Recent reports revealed that the House Select Committee handpicked by former Speaker Nancy Pelosi (D-CA) to investigate the Jan. 6 Capitol riot of 2021 is in the process of turning over all of the materials it gathered to the National Archives to be hidden away from the American public for decades.
The new House Republican majority has other ideas, though, and is set to impose a new rule to prevent that transfer and keep all of the gathered materials in the possession of the House for the coming term, the Conservative Brief reported.
If the materials gathered by the Jan. 6 committee are transferred to the National Archives, as was intended by Pelosi, it is likely that they would then be sealed and denied to the public for at least 30 to 50 years.
New House means new rules
The Los Angeles Times reported that when then-Speaker Pelosi established the special committee in 2021 to investigate the Capitol riot, she designated at that time the House Administration Committee to be the official custodian of all materials gathered in the probe.
Under Pelosi’s House Rules, the Administration Committee was then obligated to hand all of the gathered materials over to the House clerk, who would then transfer those records to the National Archives, where the rules further dictate that “sensitive records” from a “major investigation” must be sealed for at least 30 to 50 years.
However, within the House GOP’s proposed rules package for the new term is a rule that would require all materials and records from the investigatory committee to be maintained by the Administration Committee, and would further order the National Archives to swiftly return any records it had already received from the Jan. 6 committee.
Blatant effort to hide inconvenient evidence and facts
The likely purpose for that move is to bolster the plan for a Republican-led special committee to investigate other aspects of the Capitol riot not already addressed, such as the lax security measures in place on that day, and to ensure that Pelosi’s hand-selected special Jan. 6 committee didn’t try to cover up and hide any evidence and information that contradict its preferred narrative and preset conclusions.
Indeed, even the overtly biased Los Angeles Times acknowledged that the Democrat-led committee has only released “hundreds of interview or deposition transcripts and thousands of pages of evidence” out of the “millions of pages of information and evidence collected” from thousands of interviews and subpoenaed documents or testimony.
“The committee generally released only the information that was cited in its report,” the Times admitted. “Most of what it released appears tailored to back up the conclusions of its final report and emphasize what the committee thought was most relevant to its investigation.”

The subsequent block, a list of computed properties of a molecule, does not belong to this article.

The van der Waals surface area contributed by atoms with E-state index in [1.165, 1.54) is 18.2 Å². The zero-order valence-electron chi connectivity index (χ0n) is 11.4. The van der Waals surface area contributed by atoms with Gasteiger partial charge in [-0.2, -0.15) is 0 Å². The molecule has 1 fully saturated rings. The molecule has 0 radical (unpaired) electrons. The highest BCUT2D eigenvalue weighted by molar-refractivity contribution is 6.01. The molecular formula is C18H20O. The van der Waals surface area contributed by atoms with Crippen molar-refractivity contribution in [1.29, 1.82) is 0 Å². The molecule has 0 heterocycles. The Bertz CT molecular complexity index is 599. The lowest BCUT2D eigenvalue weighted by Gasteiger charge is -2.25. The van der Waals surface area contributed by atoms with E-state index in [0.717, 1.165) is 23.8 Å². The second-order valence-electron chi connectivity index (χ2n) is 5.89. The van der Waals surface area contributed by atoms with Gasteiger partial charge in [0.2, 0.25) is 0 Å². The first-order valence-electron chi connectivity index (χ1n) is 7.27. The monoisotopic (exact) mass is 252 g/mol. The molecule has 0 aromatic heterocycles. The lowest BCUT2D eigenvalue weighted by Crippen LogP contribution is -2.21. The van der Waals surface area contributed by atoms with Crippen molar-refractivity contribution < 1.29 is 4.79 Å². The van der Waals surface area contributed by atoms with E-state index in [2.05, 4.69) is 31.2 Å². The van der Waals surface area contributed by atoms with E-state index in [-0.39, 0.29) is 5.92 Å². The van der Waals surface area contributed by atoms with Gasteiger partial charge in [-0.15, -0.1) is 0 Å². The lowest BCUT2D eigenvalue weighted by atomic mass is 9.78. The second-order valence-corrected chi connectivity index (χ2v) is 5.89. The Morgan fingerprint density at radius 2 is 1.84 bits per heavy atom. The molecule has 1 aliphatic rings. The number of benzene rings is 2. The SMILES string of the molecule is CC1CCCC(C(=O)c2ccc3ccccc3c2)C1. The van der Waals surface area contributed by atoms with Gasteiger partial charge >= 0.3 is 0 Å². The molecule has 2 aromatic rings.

In other words, only a fraction of what was collected over 18 months of investigatory work, that just so happens to fit the committee’s preferred narratives and preset conclusions has been released, with everything else that might contradict or undercut those narratives and conclusions to be sealed away for decades from public view in the National Archives.
McCarthy already demanded committee to “preserve all records collected”
None of this should be a surprise, either, as then-House Minority Leader Kevin McCarthy (R-CA) — who despite the objections of some in his party appears set to be the next House Speaker — sent a letter in November to the chairman of the Jan. 6 committee, Rep. Bennie Thompson (D-MS), to “remind you and your staff on the Committee to preserve all records collected and transcripts of testimony taken during your investigation.”
“You have spent a year and a half and millions of taxpayers’ dollars conducting this investigation. It is imperative that all information collected be preserved not just for institutional prerogatives but for transparency to the American people,” McCarthy wrote. “The official Congressional Records do not belong to you or any member, but to the American people, and they are owed all the information you gathered — not merely the information that comports with your political agenda.”
The Republican congressman then noted that the new GOP-led House would conduct its own investigation into the Jan. 6 Capitol riot, particularly with regard to the lack of adequate security, but also seemed to suggest that the conclusions reached in Thompson’s committee’s narrowly anti-Trump final report would be double-checked and verified.
“The American people have a right to know that the allegations you have made are supported by the facts and to be able to view the transcripts with an eye toward encouraged enforcement of 18 USC 1001,” McCarthy concluded with a reference to the federal statute that prohibits “false, fictitious, or fraudulent” statements and documents from government officials.